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Assessing Vulnerability to Heat Stress Among Boston Seniors

 

Project Description
Extreme weather events, including heat waves, are predicted to increase in frequency and severity due to climate change. Prolonged exposure to extreme heat increases the risk of heat stress, which can result in a variety of heat-related illnesses and death. The epidemiology literature identifies several socioeconomic, demographic, and environmental factors associated with increased sensitivity to heat (age over 65, racial/ethnic minority, poverty, disability, social and linguistic isolation) and increased exposure to heat (prevalence of heat island contributors such as impervious surfaces and lack of tree canopy). Populations at increased risk of heat stress include the elderly, young children, and persons with chronic disease.

Because heat stress prevention strategies can differ for vulnerable sub-populations, it is important for urban planners and public health professionals to identify and tailor planning responses to the unique needs of communities most at risk. A heat stress-prevention planning initiative targeting seniors, for example, would differ from a strategy focused on families with young children. To this end, I used ArcGIS to create a composite index of heat stress vulnerability among the elderly in Boston. The project goals were to 1) spatially identify those Boston block groups in which seniors are at highest risk of heat-stress-related morbidity and mortality, and 2) visually highlight the most heat-vulnerable census block groups that are beyond walking distance to an official Boston cooling center. While this analysis is preliminary, it can identify gaps in services and suggest areas of Boston that are most in need of additional heat-stress prevention efforts targeted to seniors.

Methods
The theoretical framework for this vulnerability assessment is a simple conceptual model proposed by Rinner et al. (2010), which views vulnerability to heat stress as a function of population sensitivity, exposure, and adaptive capacity. I used the census block group as the unit of analysis because this was the smallest unit of census geography for which data was available for several of my variables of interest (poverty status, disability, household status, and English-language skills). To examine heat stress sensitivity variables, I used data from the 2000 US Census to create a series of maps of heat-stress sensitivity indicators cross-tabulated with age 65 and up. I also mapped heat-stress exposure indicators associated with the urban heat island effect -- lack of tree canopy cover (from the National Land Cover Dataset) and prevalence of impervious surface (from MassGIS) -- then aggregated the raster data up to the census block group level. For each of the sensitivity/exposure maps, I classified the results into quintiles and assigned each quintile a score of one to five for increasing heat stress vulnerability. I added up all the heat sensitivity/exposure scores for each block group to create a cumulative vulnerability score, then mapped the results by quartiles to spatially identify differential cumulative heat- stress vulnerability across block groups. Finally, I geocoded the addresses of official Boston cooling centers for 2009 and mapped them with a ¼-mile buffer to visually highlight the most heat-vulnerable census block groups for Boston residents age 65+ that are beyond walking distance to a cooling center.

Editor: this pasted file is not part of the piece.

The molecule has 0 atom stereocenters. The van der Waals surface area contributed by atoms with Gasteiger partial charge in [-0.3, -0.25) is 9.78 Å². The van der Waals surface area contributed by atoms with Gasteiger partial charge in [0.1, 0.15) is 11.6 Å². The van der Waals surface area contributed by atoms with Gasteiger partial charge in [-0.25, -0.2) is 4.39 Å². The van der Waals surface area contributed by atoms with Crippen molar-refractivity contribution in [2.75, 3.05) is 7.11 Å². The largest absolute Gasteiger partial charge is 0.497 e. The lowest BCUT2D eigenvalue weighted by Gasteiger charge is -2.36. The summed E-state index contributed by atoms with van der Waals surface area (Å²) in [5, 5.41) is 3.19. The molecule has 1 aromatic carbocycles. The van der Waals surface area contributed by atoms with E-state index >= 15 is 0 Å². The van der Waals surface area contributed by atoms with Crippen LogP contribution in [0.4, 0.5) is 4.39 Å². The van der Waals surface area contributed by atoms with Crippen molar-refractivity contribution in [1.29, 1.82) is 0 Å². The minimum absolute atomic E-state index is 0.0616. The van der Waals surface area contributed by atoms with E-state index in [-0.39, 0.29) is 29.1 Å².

Data Sources

Variable of interest

Source/ Metadata/Source Scale/Date

Mass. census block groups

\MassGIS\Census_2000\CENSUS2000BLOCKGROUPS_POLY.*

Metadata: http://www.mass.gov/mgis/cen2000_blockgroups.htm
Source Scale:  1:100,000

Mass. towns (base map)

\MassGIS\Census_2000\CENSUS2000TOWNS_POLY.*

Metadata: http://www.mass.gov/mgis/cen2000_towns.htm
Source Scale:  1:100,000

Mass. roads (base map)

\MassGIS\Infrastructure\EOTMAJROADS_ARC.*

Metadata: http://www.mass.gov/mgis/eotroads.htm
Source Scale:  1:5,000
Up to date through December 2007

Mass. water bodies (base map)

\MassGIS\physical_resources\HYDRO25K_POLY.*

Metadata: http://www.mass.gov/mgis/hd.htm
Source Scale:  1:25,000
Relevant for October 2004

Population age ≥ 65

\MassGIS\Census_2000\population_by_age_gender.dbf
Field descriptions: http://www.mass.gov/mgis/bg_fields.htm
(Same for next three items)

Households age ≥ 65, living alone

\MassGIS\Census_2000\ cen2K_bg_hh_age_fam_child.dbf

Population age ≥ 65,
income < 1999 federal poverty

\MassGIS\Census_2000\ income_poverty_levels_by_age.dbf

 

Population with income
< 1999 federal poverty level

\MassGIS\Census_2000\ income_poverty_levels_by_age.dbf

Population age ≥ 65, race/ethnicity other than white

Source   : http://factfinder.census.gov
SF3 - Table:     P145I     Sex by Age (White Alone, Not Hispanic of Latino)

Population age ≥ 65, with English-language difficulties

Source   : http://factfinder.census.gov
SF3 – Table P19:     Age by Language Spoken at Home by Ability to Speak English for the population 5 years and over

Population age ≥ 65
with any disability
 

Source   : http://factfinder.census.gov
SF3 – Table P42     Sex by Age by Disability Status by Employment Status for the Civilian Noninstitutionalized Population
5 Years and Over

Mean tree canopy cover

National Land Cover Data Set: CanopyCover\Zone13\

Metadata: http://www.mrlc.gov/nlcd_multizone_map.php
Resolution: 30 meter cell
Data represents 07-05-1999 through 04-05-2001

Impervious surface

\MassGIS\Impervious surface raster layer

Metadata: http://www.mass.gov/mgis/impervious_surface.htm
Resolution:  1 meter cell
Data acquired by MassGIS April 2005

City of Boston cooling centers
for 2009

List of addresses published by the Boston Centers for Youth and Families for summer 2009

 

Data Processing Steps

City of Boston cooling centers:   Data was geocoded by address and mapped.

Census data: